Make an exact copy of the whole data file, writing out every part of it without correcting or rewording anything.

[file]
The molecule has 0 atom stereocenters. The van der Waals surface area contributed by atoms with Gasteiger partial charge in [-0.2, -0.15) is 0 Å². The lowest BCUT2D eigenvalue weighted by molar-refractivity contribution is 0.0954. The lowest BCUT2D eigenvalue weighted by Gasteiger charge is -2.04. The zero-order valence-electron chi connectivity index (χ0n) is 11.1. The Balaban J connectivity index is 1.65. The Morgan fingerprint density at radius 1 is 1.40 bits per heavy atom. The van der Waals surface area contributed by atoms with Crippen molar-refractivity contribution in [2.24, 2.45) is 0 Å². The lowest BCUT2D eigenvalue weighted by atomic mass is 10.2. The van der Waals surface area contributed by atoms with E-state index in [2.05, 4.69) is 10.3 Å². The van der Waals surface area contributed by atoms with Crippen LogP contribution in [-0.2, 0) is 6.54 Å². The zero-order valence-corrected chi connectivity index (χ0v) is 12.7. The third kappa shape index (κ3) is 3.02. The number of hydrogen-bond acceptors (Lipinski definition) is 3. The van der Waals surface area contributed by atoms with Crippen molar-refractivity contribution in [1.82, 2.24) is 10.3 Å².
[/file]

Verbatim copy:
The molecule has 0 atom stereocenters. The van der Waals surface area contributed by atoms with Gasteiger partial charge in [-0.2, -0.15) is 0 Å². The lowest BCUT2D eigenvalue weighted by molar-refractivity contribution is 0.0954. The lowest BCUT2D eigenvalue weighted by Gasteiger charge is -2.04. The zero-order valence-electron chi connectivity index (χ0n) is 11.1. The Balaban J connectivity index is 1.65. The Morgan fingerprint density at radius 1 is 1.40 bits per heavy atom. The van der Waals surface area contributed by atoms with Crippen molar-refractivity contribution in [2.24, 2.45) is 0 Å². The lowest BCUT2D eigenvalue weighted by atomic mass is 10.2. The van der Waals surface area contributed by atoms with E-state index in [2.05, 4.69) is 10.3 Å². The van der Waals surface area contributed by atoms with Crippen LogP contribution in [-0.2, 0) is 6.54 Å². The zero-order valence-corrected chi connectivity index (χ0v) is 12.7. The third kappa shape index (κ3) is 3.02. The number of hydrogen-bond acceptors (Lipinski definition) is 3. The van der Waals surface area contributed by atoms with Crippen molar-refractivity contribution in [1.82, 2.24) is 10.3 Å².